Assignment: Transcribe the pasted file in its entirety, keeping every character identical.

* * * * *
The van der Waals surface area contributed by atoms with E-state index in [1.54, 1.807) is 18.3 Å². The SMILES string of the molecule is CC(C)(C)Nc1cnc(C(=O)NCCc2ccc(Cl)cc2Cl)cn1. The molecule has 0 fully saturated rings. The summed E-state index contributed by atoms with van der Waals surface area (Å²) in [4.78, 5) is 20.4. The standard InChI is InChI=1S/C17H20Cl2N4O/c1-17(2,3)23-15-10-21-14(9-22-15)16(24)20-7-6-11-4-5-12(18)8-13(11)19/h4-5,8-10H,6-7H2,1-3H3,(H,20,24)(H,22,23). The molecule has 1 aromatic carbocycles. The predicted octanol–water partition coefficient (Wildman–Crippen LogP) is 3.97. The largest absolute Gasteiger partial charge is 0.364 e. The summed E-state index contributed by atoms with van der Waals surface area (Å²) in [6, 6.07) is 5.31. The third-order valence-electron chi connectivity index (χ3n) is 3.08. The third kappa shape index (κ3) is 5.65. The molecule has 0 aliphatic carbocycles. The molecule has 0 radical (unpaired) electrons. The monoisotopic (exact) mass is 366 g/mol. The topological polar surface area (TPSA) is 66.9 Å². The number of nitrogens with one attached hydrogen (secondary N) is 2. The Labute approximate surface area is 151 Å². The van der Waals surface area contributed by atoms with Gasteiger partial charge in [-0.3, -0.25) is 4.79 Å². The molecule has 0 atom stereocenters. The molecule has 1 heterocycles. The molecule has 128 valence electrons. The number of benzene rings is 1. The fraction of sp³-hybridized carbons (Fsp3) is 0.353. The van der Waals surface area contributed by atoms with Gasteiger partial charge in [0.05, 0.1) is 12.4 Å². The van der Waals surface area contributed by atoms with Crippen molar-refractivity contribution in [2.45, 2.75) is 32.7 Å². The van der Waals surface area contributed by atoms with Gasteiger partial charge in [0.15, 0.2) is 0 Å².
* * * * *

The van der Waals surface area contributed by atoms with E-state index in [1.54, 1.807) is 18.3 Å². The SMILES string of the molecule is CC(C)(C)Nc1cnc(C(=O)NCCc2ccc(Cl)cc2Cl)cn1. The molecule has 0 fully saturated rings. The summed E-state index contributed by atoms with van der Waals surface area (Å²) in [4.78, 5) is 20.4. The standard InChI is InChI=1S/C17H20Cl2N4O/c1-17(2,3)23-15-10-21-14(9-22-15)16(24)20-7-6-11-4-5-12(18)8-13(11)19/h4-5,8-10H,6-7H2,1-3H3,(H,20,24)(H,22,23). The molecule has 1 aromatic carbocycles. The predicted octanol–water partition coefficient (Wildman–Crippen LogP) is 3.97. The largest absolute Gasteiger partial charge is 0.364 e. The summed E-state index contributed by atoms with van der Waals surface area (Å²) in [6, 6.07) is 5.31. The third-order valence-electron chi connectivity index (χ3n) is 3.08. The third kappa shape index (κ3) is 5.65. The molecule has 0 aliphatic carbocycles. The molecule has 0 radical (unpaired) electrons. The monoisotopic (exact) mass is 366 g/mol. The topological polar surface area (TPSA) is 66.9 Å². The number of nitrogens with one attached hydrogen (secondary N) is 2. The Labute approximate surface area is 151 Å². The van der Waals surface area contributed by atoms with Gasteiger partial charge in [-0.3, -0.25) is 4.79 Å². The molecule has 0 atom stereocenters. The molecule has 1 heterocycles. The molecule has 128 valence electrons. The number of benzene rings is 1. The fraction of sp³-hybridized carbons (Fsp3) is 0.353. The van der Waals surface area contributed by atoms with Gasteiger partial charge in [0.05, 0.1) is 12.4 Å². The van der Waals surface area contributed by atoms with Crippen molar-refractivity contribution in [2.45, 2.75) is 32.7 Å². The van der Waals surface area contributed by atoms with Gasteiger partial charge in [0.15, 0.2) is 0 Å².